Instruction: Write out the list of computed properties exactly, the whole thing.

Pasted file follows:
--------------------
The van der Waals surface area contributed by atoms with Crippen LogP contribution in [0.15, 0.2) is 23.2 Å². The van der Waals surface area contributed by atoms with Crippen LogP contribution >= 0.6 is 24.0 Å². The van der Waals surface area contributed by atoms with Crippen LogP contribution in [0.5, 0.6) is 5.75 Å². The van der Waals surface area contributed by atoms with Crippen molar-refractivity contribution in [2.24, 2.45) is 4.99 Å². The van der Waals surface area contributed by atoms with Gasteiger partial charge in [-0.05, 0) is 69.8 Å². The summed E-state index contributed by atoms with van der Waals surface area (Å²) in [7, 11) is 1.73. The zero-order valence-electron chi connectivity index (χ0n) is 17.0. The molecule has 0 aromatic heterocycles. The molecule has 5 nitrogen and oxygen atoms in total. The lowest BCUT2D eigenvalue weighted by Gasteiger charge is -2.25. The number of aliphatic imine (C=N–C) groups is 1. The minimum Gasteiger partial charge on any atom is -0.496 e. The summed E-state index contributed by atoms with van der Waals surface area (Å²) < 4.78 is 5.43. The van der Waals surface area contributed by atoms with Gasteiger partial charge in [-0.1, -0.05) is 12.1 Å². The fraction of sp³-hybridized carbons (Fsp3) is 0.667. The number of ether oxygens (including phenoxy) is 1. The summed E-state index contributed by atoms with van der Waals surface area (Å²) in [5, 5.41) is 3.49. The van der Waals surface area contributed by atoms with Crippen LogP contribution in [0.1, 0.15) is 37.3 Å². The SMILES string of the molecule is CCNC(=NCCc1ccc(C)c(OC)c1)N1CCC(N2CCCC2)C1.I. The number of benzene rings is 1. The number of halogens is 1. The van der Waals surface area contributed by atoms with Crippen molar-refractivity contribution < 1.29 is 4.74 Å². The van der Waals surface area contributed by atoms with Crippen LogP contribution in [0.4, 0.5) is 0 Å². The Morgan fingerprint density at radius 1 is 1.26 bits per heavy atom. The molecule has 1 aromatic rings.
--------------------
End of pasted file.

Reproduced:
The van der Waals surface area contributed by atoms with Crippen LogP contribution in [0.15, 0.2) is 23.2 Å². The van der Waals surface area contributed by atoms with Crippen LogP contribution >= 0.6 is 24.0 Å². The van der Waals surface area contributed by atoms with Crippen LogP contribution in [0.5, 0.6) is 5.75 Å². The van der Waals surface area contributed by atoms with Crippen molar-refractivity contribution in [2.24, 2.45) is 4.99 Å². The van der Waals surface area contributed by atoms with Gasteiger partial charge in [-0.05, 0) is 69.8 Å². The summed E-state index contributed by atoms with van der Waals surface area (Å²) in [7, 11) is 1.73. The zero-order valence-electron chi connectivity index (χ0n) is 17.0. The molecule has 0 aromatic heterocycles. The molecule has 5 nitrogen and oxygen atoms in total. The lowest BCUT2D eigenvalue weighted by Gasteiger charge is -2.25. The number of aliphatic imine (C=N–C) groups is 1. The minimum Gasteiger partial charge on any atom is -0.496 e. The summed E-state index contributed by atoms with van der Waals surface area (Å²) < 4.78 is 5.43. The van der Waals surface area contributed by atoms with Gasteiger partial charge in [-0.1, -0.05) is 12.1 Å². The fraction of sp³-hybridized carbons (Fsp3) is 0.667. The number of ether oxygens (including phenoxy) is 1. The summed E-state index contributed by atoms with van der Waals surface area (Å²) in [5, 5.41) is 3.49. The van der Waals surface area contributed by atoms with Crippen LogP contribution in [0.1, 0.15) is 37.3 Å². The SMILES string of the molecule is CCNC(=NCCc1ccc(C)c(OC)c1)N1CCC(N2CCCC2)C1.I. The number of benzene rings is 1. The number of halogens is 1. The van der Waals surface area contributed by atoms with Crippen molar-refractivity contribution < 1.29 is 4.74 Å². The van der Waals surface area contributed by atoms with Crippen LogP contribution in [0.4, 0.5) is 0 Å². The Morgan fingerprint density at radius 1 is 1.26 bits per heavy atom. The molecule has 1 aromatic rings.